Excerpt of The Tapestries by Kien Nguyen
(Page 2 of 4)
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"Greetings," he said to the visitor. "My name is Tat Nguyen. I am the father of the groom. Welcome to our humble town." The old man's head bowed lower, so that no one could see his lips moving as he spoke. "Thank you, but I am afraid that I can't accept your warm welcome, Master Nguyen. My job is to deliver my granddaughter to your home. It is now done, and so I must bid my farewell. Take her with you to the groom. From this moment on, she belongs in your household, sir."
He stepped aside, leaving room for the groom's family to approach the sampan. A pair of servants came forward and joined the other two on the boat. One stood at each corner of the bridal cabin. Then, with one synchronized movement, they hoisted the cubicle to their shoulders and carried it to the shore.
Master Nguyen lifted a corner of his robe and strode to the cabin. He parted the silk screen with the back of his hand to reveal its small interior. Looking back at him was a woman in her twenties. Dressed in a red wedding gown, she crouched with visible discomfort in the center of the cabin. The moment she saw his face, she recoiled farther into her cramped sanctuary. Her eyes, slanted and wide-set, darted as though she were searching for a way to flee. From years of working outdoors, her body had absorbed so much sunlight that a glow seemed to radiate from her skin. She had a big, flat nose, large mouth, and oversized teeth, which were stained black with the juice of betel nuts. He drew his eyebrows together disapprovingly.
"Master, do you like what you see, sir?" came a female voice from somewhere behind him. He turned to see an elderly woman whose back was bent so close to the ground that she appeared to be crawling instead of walking. She was the matchmaker who was responsible for this arranged wedding. Trying to meet his stare, she looped her neck like a duck.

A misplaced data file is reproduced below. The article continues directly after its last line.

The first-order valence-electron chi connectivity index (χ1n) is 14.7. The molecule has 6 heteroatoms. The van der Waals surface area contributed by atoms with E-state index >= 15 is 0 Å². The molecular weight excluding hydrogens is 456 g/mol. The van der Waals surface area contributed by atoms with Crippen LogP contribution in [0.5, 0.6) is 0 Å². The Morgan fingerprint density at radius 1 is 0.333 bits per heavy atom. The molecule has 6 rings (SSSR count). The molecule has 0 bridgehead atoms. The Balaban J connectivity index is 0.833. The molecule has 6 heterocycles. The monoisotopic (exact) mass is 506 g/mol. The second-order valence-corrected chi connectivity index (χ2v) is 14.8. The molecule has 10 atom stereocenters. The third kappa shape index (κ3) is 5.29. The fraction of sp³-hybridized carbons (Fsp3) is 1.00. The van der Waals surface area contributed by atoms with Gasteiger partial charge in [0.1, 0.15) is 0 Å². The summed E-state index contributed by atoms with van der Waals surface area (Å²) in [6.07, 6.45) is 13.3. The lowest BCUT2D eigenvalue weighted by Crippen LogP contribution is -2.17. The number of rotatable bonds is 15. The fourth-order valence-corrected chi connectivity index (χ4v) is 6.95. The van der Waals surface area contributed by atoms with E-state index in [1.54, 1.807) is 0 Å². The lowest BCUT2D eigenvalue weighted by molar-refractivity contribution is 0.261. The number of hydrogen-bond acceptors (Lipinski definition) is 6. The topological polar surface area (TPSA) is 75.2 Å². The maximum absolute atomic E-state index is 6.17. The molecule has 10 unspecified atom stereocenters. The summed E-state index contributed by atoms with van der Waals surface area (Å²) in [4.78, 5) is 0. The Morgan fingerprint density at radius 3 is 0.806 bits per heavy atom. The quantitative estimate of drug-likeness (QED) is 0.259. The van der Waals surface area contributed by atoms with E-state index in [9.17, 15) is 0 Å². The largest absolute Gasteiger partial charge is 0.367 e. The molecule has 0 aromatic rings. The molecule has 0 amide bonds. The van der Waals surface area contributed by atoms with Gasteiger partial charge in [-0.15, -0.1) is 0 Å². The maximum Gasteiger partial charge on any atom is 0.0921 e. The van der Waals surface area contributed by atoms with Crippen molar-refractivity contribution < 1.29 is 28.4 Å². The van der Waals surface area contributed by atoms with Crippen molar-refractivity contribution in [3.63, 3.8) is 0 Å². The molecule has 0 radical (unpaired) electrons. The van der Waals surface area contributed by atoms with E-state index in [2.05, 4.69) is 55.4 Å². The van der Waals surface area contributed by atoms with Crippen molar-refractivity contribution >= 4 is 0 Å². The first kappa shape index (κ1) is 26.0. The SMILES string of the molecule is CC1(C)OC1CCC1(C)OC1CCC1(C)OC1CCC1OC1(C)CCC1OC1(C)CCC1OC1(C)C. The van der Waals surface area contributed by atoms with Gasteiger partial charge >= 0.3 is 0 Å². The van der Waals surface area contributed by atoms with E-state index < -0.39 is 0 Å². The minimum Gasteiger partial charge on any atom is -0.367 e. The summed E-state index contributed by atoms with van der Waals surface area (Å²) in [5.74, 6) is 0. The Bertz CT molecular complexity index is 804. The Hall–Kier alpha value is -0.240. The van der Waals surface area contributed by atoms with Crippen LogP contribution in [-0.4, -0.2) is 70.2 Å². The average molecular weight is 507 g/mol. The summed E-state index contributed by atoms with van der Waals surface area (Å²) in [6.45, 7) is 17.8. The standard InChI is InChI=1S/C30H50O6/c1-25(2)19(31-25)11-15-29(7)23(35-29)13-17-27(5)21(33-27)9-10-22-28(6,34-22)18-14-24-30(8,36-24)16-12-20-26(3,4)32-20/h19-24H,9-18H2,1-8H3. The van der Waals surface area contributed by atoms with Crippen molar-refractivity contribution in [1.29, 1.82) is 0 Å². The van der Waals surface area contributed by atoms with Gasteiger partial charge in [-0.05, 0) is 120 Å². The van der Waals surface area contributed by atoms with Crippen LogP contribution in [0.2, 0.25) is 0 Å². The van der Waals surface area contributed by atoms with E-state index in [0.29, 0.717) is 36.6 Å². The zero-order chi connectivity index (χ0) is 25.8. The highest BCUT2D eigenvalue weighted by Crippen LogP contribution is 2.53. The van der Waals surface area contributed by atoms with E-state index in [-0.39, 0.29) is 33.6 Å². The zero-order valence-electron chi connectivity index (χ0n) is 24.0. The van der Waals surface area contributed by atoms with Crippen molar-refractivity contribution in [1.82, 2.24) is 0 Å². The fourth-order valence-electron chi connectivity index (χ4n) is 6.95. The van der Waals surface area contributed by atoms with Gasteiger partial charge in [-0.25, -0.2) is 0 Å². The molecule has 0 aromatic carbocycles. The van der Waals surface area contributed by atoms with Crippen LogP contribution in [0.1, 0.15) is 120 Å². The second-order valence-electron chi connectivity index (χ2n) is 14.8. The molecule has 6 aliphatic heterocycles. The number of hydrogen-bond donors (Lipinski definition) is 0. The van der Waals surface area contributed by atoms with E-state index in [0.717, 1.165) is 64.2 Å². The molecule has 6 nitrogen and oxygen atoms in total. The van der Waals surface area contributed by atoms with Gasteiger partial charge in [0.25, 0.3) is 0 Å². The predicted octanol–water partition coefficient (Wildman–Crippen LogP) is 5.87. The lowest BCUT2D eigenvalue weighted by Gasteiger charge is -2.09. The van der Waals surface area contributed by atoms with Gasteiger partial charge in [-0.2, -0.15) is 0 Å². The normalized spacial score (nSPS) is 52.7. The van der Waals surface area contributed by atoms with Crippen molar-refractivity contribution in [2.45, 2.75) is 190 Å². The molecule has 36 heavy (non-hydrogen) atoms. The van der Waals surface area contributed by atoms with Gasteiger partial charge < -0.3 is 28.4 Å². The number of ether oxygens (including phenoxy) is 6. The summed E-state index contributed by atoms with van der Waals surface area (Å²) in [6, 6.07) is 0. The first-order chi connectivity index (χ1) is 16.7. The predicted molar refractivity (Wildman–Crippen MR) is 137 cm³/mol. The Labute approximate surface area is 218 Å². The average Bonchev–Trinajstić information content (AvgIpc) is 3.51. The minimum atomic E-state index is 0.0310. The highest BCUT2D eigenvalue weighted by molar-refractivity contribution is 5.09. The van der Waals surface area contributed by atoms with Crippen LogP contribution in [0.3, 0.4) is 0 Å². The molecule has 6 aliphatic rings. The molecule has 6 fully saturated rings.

"How old is she?" he asked. "Four and twenty, sir." His frown deepened. "She is an old maid, isn't she?" "She is very healthy," the matchmaker replied quickly. "She is as strong as a bull. And look at her breasts. They are heavy. You will be blessed with many grandchildren."
He relaxed his grimace, looked at the bride, and asked, "What is your name, daughter?"
Upon hearing this, the matchmaker turned happily to the others. "The master has approved. He called her 'daughter.' Bring in the musicians!"
A much louder noise from a turn of the street drowned out the old lady's excited cry--the pulsating sound of a drum. Within seconds, a dragon made of glossy painted wood, cardboard, and papier mache, held up high on bamboo sticks, appeared at the opening of the wharf. From afar, it seemed to float through the village. Young men in white shirts and red pants danced under it to the beat of the drum. Lanterns, shaped like butterflies and fish, burned brightly under the early morning sun. A soprano sang the ending verse from the famous opera The King's Wedding. Her voice glided to the highest note before it, too, blended with the sounds of revelry. More firecrackers soared through the air, and no one seemed to notice when the old man slipped away to his boat and turned it back downstream. When the noisy celebration dimmed, the bride shyly answered her father-in-law's question. "My name is Ven, sir."
"Good." Master Nguyen nodded. It was a lowly name that one would give only to a dog, yet somehow it suited her, he thought. The matchmaker handed him a red veil, which he hung over the bride 's head, concealing her face. From that time on, all she could see were the ruby tips of her slippers, yet she was thankful. The sheer fabric became her protective shield. Alone in a strange town, she would rather be led through the ceremony like a blind woman, unaware of the disparaging looks, like the one she had just received from her husband's father. In the back of her mind, a pang of curiosity stirred up, as faint as smoke. What did he look like? She knew nothing about her bridegroom. What of his personality, his likes, his dislikes, even his name? And yet, these things mattered little at this juncture of her life. Like it or not, she was about to be a married woman.
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